Ovalle, the assistant principal at Belcher, is hoping for something similar.
Last winter, he and principal Lisa Roth crunched standardized test data and learned that reading, writing and math scores differed greatly for boys and girls. Girls were reading at a significantly higher level than boys, while boys were outperforming the girls in math.
After a parent poll indicated widespread interest in single-gender classrooms, Ovalle and Roth visited Woodward Avenue. When they returned, they decided to convert one second-grade class and one third-grade class into single-sex classrooms. They gave parents who weren’t interested the option of keeping their children in coed classes.
At a time when Pinellas is turning a laser focus on raising student achievement, Carol Thomas, an assistant superintendent in charge of Pinellas elementary schools, saw the change as a worthwhile experiment.
“It’s almost impossible to isolate a single variable, but it appears that perhaps this might be one of the contributing factors to student success,” Thomas said. Roth took that as a sign to forge ahead. “Since then, it sort of took on a life of its own,” she said.
On Tuesday, teachers and students in the single-gender classrooms at Belcher and Melrose started getting to know one another.
Spadola, the second-grade boys teacher at Belcher, greeted 20 children. Among them was Dakotah Lawson, 8, who staked out a spot on an orange beanbag chair with his friend Matthew Cummings, also 8. Together, the boys rapidly turned the pages of a book, laughing hysterically at pictures of frogs and toads.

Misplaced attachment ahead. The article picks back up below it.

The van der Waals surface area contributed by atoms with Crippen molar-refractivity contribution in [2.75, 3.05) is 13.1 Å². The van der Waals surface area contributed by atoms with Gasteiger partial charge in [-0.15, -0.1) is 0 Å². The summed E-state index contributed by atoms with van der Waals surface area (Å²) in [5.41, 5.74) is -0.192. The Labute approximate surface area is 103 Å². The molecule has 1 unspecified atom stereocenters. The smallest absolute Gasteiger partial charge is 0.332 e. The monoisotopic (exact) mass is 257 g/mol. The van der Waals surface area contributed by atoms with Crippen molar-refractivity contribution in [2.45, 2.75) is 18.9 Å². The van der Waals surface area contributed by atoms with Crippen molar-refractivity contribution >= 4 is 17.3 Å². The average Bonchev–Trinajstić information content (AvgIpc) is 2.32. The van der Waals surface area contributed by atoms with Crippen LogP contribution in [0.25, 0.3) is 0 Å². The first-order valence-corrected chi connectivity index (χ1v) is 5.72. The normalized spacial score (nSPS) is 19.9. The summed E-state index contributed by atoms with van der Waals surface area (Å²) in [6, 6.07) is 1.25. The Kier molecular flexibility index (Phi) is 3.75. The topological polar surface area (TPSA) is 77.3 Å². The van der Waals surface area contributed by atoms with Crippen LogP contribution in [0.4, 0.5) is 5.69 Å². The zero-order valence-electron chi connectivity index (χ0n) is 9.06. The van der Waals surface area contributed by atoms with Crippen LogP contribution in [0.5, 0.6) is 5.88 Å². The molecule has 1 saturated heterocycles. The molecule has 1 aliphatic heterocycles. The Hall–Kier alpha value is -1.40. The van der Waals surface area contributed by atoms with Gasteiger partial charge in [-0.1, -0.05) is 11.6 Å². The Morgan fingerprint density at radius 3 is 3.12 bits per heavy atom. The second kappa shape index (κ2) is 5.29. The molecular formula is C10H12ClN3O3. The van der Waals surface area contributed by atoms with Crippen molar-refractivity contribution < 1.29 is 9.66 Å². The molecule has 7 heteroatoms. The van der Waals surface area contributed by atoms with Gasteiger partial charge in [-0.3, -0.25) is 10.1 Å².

Their classroom was different from the girls’ rooms. Half of the ceiling lights were turned off because research suggests that boys perform better in low light. Plastic bins were filled with action-packed chapter books, and the area rugs in the “gathering areas” featured rich blues and earth tones.
In contrast, Heidi Baird’s second-grade girls’ classroom and Steve Abernathy’s third-grade girls’ classroom were brightly lit. The walls in Abernathy’s classroom were painted a pale yellow, and pastel-colored helium balloons floated near the ceiling.
The differences in teaching style were just as obvious.
While Baird and Abernathy spoke in quiet tones to the girls, urging them to employ reasoning skills and allowing them plenty of time to ask questions, Spadola and Harvey got the boys out of their seats every 15 minutes to allow them to work off excess energy.
Meanwhile, at the other end of the county, Melrose Elementary teachers Debbie McDonald and Erna Highsmith were meeting and greeting their fourth-grade single-gender classes. Around 10:45 a.m., they dismissed the children for coed PE.
Highsmith, a 37-year veteran, said she was amazed that not one of the girls had asked for a restroom pass. “They followed directions beautifully,” Highsmith said. “I was amazed.”
After a slower start, McDonald, who is beginning her 34th year at Melrose, said her 27 boys also settled down.
“Some of them were asking, 'Where are the girls?’ ” McDonald said. “About 20 minutes into the class they were saying, 'We like it this way.’ ”
Times researcher Caryn Baird contributed to this report.